The latest in a series of powerful storm systems is bearing down on California, pelting mountain areas with heavy rain, snow and high winds, prompting evacuations and leaving thousands without power.
Virtually the entire state has been affected by the storms that began Friday, dumping moisture from far Northern California south to San Diego. More than 12 inches of rain have fallen in parts of the Santa Monica Mountains in the south, and 13 feet of snow has accumulated at Mammoth Mountain ski resort.
Downtown Los Angeles had received 5¼ inches of rain since Friday morning, more than a third of the average annual precipitation.
The National Weather Service predicted an even fiercer storm would roll into Southern California beginning Tuesday night, bringing 2 to 8 inches of rain most areas and up to 10 inches in some mountains.
In the Wrightwood area, about 15 people were evacuated Monday night after the Sheep Creek Wash overflowed and threatened homes, the San Bernardino County Fire Department told the Los Angeles Times. At least three homes sustained water damage.
Also in San Bernardino County, a woman was rescued from her pickup truck Monday night after being swept away in rain-swollen Lytle Creek in the San Bernardino National Forest.
The woman called for help on her cell phone as water rose inside her cab up to the dashboard, San Bernardino County fire spokeswoman Tracey Martinez told the Los Angeles Times.
After a four-hour ordeal, the woman was pulled to safety and taken to a hospital in good condition, Martinez said.
In Orange County, officials Tuesday were searching for four hikers in a flooded canyon in the Cleveland National Forest. Rescuers used a bulldozer Monday night to retrieve five other people who became stranded by rain-swollen Trabuco Creek.
Nearly 21,000 Southern California Edison customers were without power late Monday due to the storm, said Edison spokeswoman Vanessa McGrady. The hardest-hit area was the city of Torrance, south of Los Angeles, with more than 4,600 outages. She said crews would be working through the night to restore service.
Unaccustomed to driving and dressing for so much rain, Southern California residents tried to go about their business — creeping on the freeways, dodging puddles downtown and doing last-minute holiday shopping.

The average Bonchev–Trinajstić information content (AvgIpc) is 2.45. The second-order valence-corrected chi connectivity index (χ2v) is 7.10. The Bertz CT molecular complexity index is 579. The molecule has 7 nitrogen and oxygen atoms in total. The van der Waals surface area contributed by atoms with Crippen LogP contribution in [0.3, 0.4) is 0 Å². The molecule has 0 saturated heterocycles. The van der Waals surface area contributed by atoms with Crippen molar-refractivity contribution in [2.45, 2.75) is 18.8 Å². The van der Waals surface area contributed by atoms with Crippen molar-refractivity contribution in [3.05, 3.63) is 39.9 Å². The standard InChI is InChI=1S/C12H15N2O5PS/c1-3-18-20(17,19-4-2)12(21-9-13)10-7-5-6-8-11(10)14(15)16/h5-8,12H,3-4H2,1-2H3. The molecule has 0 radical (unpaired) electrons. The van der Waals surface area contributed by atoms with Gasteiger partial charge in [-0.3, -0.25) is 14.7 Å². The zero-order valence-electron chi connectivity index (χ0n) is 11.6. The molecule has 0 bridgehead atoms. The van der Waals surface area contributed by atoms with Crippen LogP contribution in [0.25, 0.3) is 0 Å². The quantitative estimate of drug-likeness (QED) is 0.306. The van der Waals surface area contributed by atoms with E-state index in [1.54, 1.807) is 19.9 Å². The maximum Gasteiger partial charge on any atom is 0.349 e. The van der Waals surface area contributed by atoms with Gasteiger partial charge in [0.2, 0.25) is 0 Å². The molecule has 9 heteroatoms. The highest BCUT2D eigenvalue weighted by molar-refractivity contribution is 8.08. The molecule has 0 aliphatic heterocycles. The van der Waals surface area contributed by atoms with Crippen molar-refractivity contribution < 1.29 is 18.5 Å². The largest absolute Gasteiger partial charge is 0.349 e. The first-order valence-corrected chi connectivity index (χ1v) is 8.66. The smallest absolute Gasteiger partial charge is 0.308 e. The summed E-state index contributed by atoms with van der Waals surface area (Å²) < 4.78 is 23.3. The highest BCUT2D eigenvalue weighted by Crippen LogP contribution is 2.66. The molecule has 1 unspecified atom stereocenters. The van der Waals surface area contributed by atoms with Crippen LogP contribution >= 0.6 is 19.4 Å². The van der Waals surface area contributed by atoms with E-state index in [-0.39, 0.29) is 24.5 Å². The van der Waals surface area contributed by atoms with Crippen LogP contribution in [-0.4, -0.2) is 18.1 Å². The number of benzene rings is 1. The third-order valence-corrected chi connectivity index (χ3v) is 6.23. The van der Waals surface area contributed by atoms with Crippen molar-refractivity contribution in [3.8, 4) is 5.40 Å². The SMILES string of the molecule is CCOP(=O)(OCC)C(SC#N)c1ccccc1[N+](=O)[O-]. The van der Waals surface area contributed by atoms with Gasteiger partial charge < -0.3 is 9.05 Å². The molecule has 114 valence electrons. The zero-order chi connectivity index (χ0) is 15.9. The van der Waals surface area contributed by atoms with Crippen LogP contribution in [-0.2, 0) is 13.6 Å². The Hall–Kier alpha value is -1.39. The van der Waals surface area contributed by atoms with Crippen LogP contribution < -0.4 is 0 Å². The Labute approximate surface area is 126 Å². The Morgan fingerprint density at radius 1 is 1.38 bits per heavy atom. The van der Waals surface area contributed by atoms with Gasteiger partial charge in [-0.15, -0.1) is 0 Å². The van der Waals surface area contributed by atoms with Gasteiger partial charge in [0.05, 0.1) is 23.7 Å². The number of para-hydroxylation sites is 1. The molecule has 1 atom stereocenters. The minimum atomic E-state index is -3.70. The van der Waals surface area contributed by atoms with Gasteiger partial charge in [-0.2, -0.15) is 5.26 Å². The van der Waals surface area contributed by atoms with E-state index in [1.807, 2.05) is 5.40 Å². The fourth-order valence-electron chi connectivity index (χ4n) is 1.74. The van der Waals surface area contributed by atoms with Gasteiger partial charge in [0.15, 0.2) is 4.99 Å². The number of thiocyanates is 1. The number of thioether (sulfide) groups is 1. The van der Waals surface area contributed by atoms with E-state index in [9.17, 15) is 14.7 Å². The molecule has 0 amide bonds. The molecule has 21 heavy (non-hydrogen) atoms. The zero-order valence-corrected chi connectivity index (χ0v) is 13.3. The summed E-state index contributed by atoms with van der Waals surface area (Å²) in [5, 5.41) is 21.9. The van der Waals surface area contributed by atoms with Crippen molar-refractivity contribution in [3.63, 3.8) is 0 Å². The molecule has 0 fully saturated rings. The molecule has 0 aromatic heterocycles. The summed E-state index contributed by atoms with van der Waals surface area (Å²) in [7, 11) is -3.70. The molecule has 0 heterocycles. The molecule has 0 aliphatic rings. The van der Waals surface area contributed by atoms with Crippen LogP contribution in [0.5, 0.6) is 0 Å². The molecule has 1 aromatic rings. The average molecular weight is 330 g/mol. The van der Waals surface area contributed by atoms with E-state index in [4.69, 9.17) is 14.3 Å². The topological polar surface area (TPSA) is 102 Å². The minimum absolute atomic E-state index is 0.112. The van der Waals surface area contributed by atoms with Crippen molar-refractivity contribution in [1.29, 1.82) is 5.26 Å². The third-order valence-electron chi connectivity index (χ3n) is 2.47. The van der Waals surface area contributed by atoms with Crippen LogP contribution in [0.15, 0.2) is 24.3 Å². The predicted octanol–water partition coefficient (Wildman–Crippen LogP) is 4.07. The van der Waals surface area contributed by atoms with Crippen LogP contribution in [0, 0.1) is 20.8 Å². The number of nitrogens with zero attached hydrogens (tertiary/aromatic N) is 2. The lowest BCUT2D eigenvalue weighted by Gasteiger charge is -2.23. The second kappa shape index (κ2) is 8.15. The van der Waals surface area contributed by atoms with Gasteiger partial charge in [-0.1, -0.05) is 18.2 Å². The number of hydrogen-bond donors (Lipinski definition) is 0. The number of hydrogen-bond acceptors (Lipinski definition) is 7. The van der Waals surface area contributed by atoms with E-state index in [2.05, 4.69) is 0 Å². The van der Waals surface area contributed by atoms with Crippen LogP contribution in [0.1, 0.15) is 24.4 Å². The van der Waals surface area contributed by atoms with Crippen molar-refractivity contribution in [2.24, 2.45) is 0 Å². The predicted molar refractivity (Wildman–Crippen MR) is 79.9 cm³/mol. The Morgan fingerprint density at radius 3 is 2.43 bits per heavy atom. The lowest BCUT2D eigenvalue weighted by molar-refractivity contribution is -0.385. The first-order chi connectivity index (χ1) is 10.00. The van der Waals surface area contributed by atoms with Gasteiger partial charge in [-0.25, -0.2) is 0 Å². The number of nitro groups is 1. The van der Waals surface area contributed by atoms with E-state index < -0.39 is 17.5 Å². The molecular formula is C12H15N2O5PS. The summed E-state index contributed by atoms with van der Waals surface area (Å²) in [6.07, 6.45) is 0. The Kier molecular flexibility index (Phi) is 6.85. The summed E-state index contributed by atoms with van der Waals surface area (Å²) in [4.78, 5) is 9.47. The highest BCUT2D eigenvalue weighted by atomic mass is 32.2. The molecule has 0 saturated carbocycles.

At a grocery store in La Canada Flintridge, Justin Buck trotted back and forth across the parking lot, collecting shopping carts in a clear plastic rain slicker.
"I dreaded coming to work today," the 31-year-old said. "This coat isn't keeping me dry either. The water runs off my back, down onto my legs and drips into my boots. It's not that cold actually. You just get tired of being wet all the time."
While adults grumbled, children didn't seem to mind the rain. Grade-schoolers in rubber boots splashed in the downspouts and pre-teens pretended to be too cool for rain gear.
"I love the rain because we get to stay in during gym class and watch movies. And at lunchtime, the kids run outside and come back all soaked and try to hug you," said 12-year-old Amy Becerra said as she bounced up and down and giggled.
Her mother, Nancy, who was struggling with an umbrella, disagreed. She complained that the constant rain was "depressing," kept her inside all weekend and made driving scary.
About 40 residents of the San Joaquin Valley farming community of McFarland were briefly evacuated Monday morning.
Gary Farrell, general manager of the McFarland Parks and Recreation District, said Santa Fe Railroad crews kept Poso Creek free of debris so it wouldn't overflow.
Resident Cristian Abundis, who lives on a street where water ran a foot deep, returned from an evacuation center and quickly started filling sand bags.
"We just want to be prepared," he said, dropping the bags around his doors and driveway.
Elsewhere, a small twin-engine airplane was reported missing on a 65-mile flight from Palm Springs to Chino. Federal Aviation Administration spokesman Ian Gregor says a wreckage was found near Lake Perris but investigators won't be certain that it's the missing plane until they can get to the scene on Tuesday, if weather permits.
Residents of La Canada Flintridge were among those keeping a wary eye on the rain after a 250-square-mile wildfire last year denuded a large swath of the San Gabriel Mountains. More than 40 homes in the foothills just north of Los Angeles were damaged or destroyed by a mudslide in February.
Elsewhere, a 20-mile stretch of scenic Pacific Coast Highway between Malibu and Oxnard was closed after a rock and mudslide Sunday night. The California Highway Patrol said no one was hurt. The same highway also was closed for a time in Orange County by a mudslide at Dana Point.
Associated Press writers Gillian Flaccus in Santa Ana, Terence Chea and Jason Dearen in San Francisco, Garance Burke in Fresno and Sue Manning in Los Angeles contributed to this report. Jeff Nachtigal reported for the AP from McFarland.